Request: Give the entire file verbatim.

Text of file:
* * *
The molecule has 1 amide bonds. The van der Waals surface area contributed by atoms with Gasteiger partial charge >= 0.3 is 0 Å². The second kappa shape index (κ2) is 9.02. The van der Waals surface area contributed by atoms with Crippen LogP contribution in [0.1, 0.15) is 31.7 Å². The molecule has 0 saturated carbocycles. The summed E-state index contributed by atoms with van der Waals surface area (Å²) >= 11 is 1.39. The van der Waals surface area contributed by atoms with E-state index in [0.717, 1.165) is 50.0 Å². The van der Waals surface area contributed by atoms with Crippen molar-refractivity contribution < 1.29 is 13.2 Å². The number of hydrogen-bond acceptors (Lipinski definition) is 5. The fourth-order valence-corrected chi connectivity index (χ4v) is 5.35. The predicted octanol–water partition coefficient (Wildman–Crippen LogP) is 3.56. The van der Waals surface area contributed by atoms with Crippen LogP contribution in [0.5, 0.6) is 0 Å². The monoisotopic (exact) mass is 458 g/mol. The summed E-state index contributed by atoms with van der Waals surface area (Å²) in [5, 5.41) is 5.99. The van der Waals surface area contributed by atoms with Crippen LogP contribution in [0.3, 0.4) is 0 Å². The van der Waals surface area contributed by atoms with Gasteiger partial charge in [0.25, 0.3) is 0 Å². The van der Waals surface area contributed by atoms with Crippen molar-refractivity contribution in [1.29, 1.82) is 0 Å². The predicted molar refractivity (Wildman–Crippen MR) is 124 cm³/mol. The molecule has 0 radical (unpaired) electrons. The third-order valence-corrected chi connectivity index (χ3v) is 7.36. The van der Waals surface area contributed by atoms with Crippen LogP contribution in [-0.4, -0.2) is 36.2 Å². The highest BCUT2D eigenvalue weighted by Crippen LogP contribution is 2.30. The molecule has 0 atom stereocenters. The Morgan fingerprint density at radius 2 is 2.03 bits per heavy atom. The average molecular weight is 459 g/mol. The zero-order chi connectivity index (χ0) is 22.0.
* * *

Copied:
The molecule has 1 amide bonds. The van der Waals surface area contributed by atoms with Gasteiger partial charge >= 0.3 is 0 Å². The second kappa shape index (κ2) is 9.02. The van der Waals surface area contributed by atoms with Crippen LogP contribution in [0.1, 0.15) is 31.7 Å². The molecule has 0 saturated carbocycles. The summed E-state index contributed by atoms with van der Waals surface area (Å²) >= 11 is 1.39. The van der Waals surface area contributed by atoms with E-state index in [0.717, 1.165) is 50.0 Å². The van der Waals surface area contributed by atoms with Crippen molar-refractivity contribution < 1.29 is 13.2 Å². The number of hydrogen-bond acceptors (Lipinski definition) is 5. The fourth-order valence-corrected chi connectivity index (χ4v) is 5.35. The predicted octanol–water partition coefficient (Wildman–Crippen LogP) is 3.56. The van der Waals surface area contributed by atoms with Crippen LogP contribution in [0.5, 0.6) is 0 Å². The monoisotopic (exact) mass is 458 g/mol. The summed E-state index contributed by atoms with van der Waals surface area (Å²) in [5, 5.41) is 5.99. The van der Waals surface area contributed by atoms with Crippen LogP contribution in [0.3, 0.4) is 0 Å². The van der Waals surface area contributed by atoms with Gasteiger partial charge in [0.25, 0.3) is 0 Å². The van der Waals surface area contributed by atoms with Crippen molar-refractivity contribution in [1.29, 1.82) is 0 Å². The predicted molar refractivity (Wildman–Crippen MR) is 124 cm³/mol. The molecule has 0 radical (unpaired) electrons. The third-order valence-corrected chi connectivity index (χ3v) is 7.36. The van der Waals surface area contributed by atoms with Crippen LogP contribution in [-0.4, -0.2) is 36.2 Å². The highest BCUT2D eigenvalue weighted by Crippen LogP contribution is 2.30. The molecule has 0 atom stereocenters. The Morgan fingerprint density at radius 2 is 2.03 bits per heavy atom. The average molecular weight is 459 g/mol. The zero-order chi connectivity index (χ0) is 22.0.